Nearly everything inside was reworked just as much. Unlike the actual movie car, I tried to build this as if it were a truly finished street rod...so no exhaust pipes routed through the interior behind the front seats. Instead, the rear seat was cut out and replaced with dress panels made from sheet styrene. Both door panels were sanded smooth and detailed with reinforcing bands and door handles. The front seats were replaced with a pair of seats modified from AMT's '68 Camaro. The dashboard is from the Charger, but has a new face taken from a NASCAR kit. That NASCAR kit also provided the nitrous bottle, modified from a fire extinguisher. The steering wheel is a photoetched piece I had on hand, mounted on a scratchbuilt column. The gearshift, seat belts, and other small details were also scratchbuilt. The roll cage is a custom fabrication of brass and styrene, built to match the movie car as closely as possible. To get the tightest fit to the body, the main hoop, side rails, and rear braces were all mounted to the interior bucket. The A pillars were installed in the body once the windshield was in place, and the connecting pieces were done through the windows once everything was together. The forward half of the floor was flocked in black, while the rest of the interior was painted Model Master Aluminum.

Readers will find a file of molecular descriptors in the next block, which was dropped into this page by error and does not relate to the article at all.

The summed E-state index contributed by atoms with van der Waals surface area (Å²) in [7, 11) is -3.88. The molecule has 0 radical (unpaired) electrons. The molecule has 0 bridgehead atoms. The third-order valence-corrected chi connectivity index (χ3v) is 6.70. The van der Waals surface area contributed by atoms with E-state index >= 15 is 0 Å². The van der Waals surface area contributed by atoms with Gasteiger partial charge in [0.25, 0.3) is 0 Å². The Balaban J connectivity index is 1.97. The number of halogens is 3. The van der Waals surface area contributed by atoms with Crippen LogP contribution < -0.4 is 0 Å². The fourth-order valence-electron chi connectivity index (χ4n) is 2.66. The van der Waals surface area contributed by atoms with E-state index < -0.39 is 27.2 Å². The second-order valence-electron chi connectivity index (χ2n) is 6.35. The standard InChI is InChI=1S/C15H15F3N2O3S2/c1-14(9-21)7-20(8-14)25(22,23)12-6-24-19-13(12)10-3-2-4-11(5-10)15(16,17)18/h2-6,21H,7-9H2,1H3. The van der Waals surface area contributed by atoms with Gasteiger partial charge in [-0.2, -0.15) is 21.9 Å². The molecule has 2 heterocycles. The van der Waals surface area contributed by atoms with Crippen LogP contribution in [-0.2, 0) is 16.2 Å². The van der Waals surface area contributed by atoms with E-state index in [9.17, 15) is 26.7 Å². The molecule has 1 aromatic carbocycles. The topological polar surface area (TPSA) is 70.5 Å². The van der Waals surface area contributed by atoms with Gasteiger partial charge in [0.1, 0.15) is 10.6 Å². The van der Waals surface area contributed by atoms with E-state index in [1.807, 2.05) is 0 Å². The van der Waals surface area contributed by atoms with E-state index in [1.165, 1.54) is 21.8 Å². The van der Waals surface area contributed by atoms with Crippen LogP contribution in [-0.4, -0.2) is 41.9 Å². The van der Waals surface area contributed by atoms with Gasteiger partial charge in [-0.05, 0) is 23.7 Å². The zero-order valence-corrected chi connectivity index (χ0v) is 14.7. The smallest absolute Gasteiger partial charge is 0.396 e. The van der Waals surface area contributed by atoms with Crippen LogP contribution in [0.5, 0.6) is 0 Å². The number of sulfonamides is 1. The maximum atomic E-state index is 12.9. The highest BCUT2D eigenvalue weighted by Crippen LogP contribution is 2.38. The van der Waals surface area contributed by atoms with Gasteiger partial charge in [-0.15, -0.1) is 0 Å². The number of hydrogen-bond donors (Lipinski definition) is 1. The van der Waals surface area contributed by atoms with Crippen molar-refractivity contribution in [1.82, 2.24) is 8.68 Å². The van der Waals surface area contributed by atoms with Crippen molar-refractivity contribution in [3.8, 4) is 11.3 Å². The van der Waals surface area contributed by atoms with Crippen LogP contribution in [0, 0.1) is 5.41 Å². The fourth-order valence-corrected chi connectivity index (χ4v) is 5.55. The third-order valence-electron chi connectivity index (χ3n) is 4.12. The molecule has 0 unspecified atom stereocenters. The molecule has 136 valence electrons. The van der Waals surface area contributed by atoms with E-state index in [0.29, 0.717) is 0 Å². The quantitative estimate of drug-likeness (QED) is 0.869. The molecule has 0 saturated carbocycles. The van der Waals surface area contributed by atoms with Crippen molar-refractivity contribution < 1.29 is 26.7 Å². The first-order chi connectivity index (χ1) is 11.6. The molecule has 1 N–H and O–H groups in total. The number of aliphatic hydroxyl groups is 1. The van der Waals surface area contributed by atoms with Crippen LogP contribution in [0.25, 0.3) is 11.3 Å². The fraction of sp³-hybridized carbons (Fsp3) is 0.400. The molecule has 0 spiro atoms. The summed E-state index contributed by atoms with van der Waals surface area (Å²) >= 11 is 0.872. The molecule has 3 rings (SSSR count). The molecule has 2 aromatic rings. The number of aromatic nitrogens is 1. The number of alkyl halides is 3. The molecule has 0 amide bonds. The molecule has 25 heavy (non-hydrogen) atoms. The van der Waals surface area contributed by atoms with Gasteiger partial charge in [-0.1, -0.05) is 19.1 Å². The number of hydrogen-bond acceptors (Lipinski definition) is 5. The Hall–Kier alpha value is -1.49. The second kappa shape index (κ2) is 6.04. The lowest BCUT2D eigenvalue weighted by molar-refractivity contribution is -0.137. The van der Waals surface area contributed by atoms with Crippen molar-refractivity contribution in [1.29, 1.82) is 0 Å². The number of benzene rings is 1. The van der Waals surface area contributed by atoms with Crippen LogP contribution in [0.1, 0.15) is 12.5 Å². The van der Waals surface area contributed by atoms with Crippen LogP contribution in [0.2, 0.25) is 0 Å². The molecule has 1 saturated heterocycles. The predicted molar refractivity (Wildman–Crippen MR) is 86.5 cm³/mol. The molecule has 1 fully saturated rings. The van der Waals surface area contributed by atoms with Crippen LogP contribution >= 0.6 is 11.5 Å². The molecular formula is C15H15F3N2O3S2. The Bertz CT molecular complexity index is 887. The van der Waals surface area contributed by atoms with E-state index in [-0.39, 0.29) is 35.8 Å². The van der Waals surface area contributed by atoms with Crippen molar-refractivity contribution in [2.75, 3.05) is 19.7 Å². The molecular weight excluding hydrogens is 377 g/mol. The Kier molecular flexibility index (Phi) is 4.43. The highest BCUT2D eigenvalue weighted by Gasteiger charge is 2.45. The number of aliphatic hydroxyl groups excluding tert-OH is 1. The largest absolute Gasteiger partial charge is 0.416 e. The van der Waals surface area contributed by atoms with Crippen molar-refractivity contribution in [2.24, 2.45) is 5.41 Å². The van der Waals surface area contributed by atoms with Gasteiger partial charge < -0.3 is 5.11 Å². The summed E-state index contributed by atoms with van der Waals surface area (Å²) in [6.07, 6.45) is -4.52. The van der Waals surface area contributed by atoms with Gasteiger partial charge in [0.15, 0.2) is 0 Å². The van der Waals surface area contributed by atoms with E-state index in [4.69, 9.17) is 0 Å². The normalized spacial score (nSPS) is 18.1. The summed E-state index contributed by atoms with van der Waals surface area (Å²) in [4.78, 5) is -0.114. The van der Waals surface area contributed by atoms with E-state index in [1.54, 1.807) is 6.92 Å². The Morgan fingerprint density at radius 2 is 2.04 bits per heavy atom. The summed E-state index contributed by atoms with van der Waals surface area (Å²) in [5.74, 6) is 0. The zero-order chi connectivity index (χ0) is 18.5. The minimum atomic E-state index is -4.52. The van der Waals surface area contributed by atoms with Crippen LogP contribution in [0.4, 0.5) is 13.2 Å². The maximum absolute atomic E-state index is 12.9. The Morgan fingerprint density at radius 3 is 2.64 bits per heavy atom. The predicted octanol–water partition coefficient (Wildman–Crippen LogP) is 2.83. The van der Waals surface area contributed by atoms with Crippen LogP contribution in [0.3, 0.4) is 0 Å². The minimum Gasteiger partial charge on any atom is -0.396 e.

As with the car in Fast Five, the engine was kept entirely under the hood but was more than capable as a street racer. The engine started as the 426 Hemi from Revell's '68 Charger, mated to a T-56 transmission from Morgan Automotive Detail. To give it some extra "oomph," I used a pair of turbochargers from TDR Innovations—my first use of 3D printed parts on a model. Scratchbuilt styrene headers with Detail Master flanges feed the turbos, while solid core solder was used for the plumbing between the turbos and the pressure box. Electrical tape was used for the connecting hoses, with strips of aluminum tape for the clamps. The cold air intake, radiator, and intercooler are all squeezed into the aero nose, along with a new bumper and headlights from Tamiya's Lamborghini Countach. At this point the engine bay was pretty full, so I had to be careful running my fuel line, nitrous lines, brake booster/master cylinder, heater hoses, and ignition wires. I made everything as small as possible: the distributor, for example, was based on the smallest performance HEI unit I could find. Even so, I had to thin the hood in a couple of places so that it could still fit flush with the body.